A somewhat related fear for some faculty is one I frequently hear phrased, "But I don't have enough expertise to teach writing." Generally, not true. What most faculty seem to mean is that they don't have explicit knowledge of names and rules; they're aware that there are things called gerunds and dangling modifiers and subject verb complements, but they don't know the terminology. I have two consolations. First, there is "performative knowledge" and "declarative knowledge." Anyone teaching at DU has the former, amply demonstrated in their own writing and reading. The proof is in the performance, not in the recitation of a rule. Second, "declarative knowledge," the ability to name or define is limited use in performance. I can tell you what a Higgs Bosun is, but I can't do a lick of meaningful physics. I can name the muscles involved in shooting a free throw, but Ty Lawson is going to have a much higher shooting percentage than I ever will. Having a terminology can be efficient in looking things up in reference books (such as The Simon and Schuster Handbook for Writers, of which I'm a co-author and wrote a 100-page section for second language learners, by the way) or in solidifying an emerging structure. But rules aren't vaccines. Generally the knowledge you need to be useful to students is along the lines of "This is unclear" or "Here's my reaction" or "I'd write the sentence this way." In any event, no rule is going to help you master the use of prepositions in English—or any other language.

Fifth and finally, make your peace with grading. A paper by an international student that receives a B from me may look little like a B paper from a native speaker and writer. I'd expect the international student to be of B quality in terms of what I called above "aptness of content and approach." I'd expect it to be mostly successful in terms of "rhetorical fit." But it may be only of C quality—perhaps even lower—in terms of conformity to edited American English, as long as those elements don't inordinately interfere with the reader's understanding the content as solid and the approach as satisfactory. Conversely, an error-free paper that is minimal in terms of content or flawed in terms of rhetorical approach is not going to get higher than a C from me, international student or native speaker.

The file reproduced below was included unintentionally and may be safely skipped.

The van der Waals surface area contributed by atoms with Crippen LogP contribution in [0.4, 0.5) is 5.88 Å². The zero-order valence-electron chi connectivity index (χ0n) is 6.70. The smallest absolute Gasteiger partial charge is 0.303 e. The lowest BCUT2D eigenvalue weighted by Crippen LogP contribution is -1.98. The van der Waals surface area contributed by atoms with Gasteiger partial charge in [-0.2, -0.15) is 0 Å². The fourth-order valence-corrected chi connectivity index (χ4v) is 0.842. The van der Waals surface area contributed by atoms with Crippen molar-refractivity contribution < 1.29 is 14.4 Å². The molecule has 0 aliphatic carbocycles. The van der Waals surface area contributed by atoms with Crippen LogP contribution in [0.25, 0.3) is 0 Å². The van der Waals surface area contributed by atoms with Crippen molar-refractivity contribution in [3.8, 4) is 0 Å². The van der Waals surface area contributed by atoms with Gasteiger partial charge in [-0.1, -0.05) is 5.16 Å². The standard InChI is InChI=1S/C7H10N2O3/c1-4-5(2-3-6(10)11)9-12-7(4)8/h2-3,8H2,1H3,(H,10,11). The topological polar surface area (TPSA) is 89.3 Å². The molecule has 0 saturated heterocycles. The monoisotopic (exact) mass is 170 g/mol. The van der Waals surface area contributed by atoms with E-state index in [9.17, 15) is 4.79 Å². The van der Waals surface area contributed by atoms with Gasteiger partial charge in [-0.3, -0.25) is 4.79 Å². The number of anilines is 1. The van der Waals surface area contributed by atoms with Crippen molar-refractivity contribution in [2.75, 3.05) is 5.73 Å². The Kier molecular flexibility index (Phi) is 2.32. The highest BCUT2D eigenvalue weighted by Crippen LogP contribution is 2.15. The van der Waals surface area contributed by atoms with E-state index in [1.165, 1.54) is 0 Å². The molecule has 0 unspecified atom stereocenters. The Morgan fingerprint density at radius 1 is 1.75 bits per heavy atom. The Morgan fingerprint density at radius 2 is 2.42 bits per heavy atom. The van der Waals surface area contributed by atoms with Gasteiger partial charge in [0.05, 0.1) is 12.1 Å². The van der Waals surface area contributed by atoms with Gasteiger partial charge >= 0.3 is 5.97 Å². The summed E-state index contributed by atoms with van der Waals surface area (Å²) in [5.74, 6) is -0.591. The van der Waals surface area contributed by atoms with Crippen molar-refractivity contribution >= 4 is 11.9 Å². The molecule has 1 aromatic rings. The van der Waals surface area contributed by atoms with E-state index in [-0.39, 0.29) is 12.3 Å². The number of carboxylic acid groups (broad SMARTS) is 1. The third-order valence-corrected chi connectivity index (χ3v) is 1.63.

Is this "fair" to native writers? We can debate the ins and outs. But this approach strikes me as pragmatic, ethical, and realistic. If we want to insist that an A is ever and always an A, for all students, then we probably should just massively ramp our admissions criteria and screening for international students, dropping the number admitted to 1 or 2% of the student body perhaps. However, I think there would be enormous costs of doing so, and I don't simply mean the loss of tuition income.

Now, I encourage you to see "Guidelines for Responding to the Writing of International Students Principles and Pedagogy."



Contact: Doug Hesse | | 303-871-7447 
The University of Denver Writing Program, 282 Anderson Academic Commons, Denver, CO 80210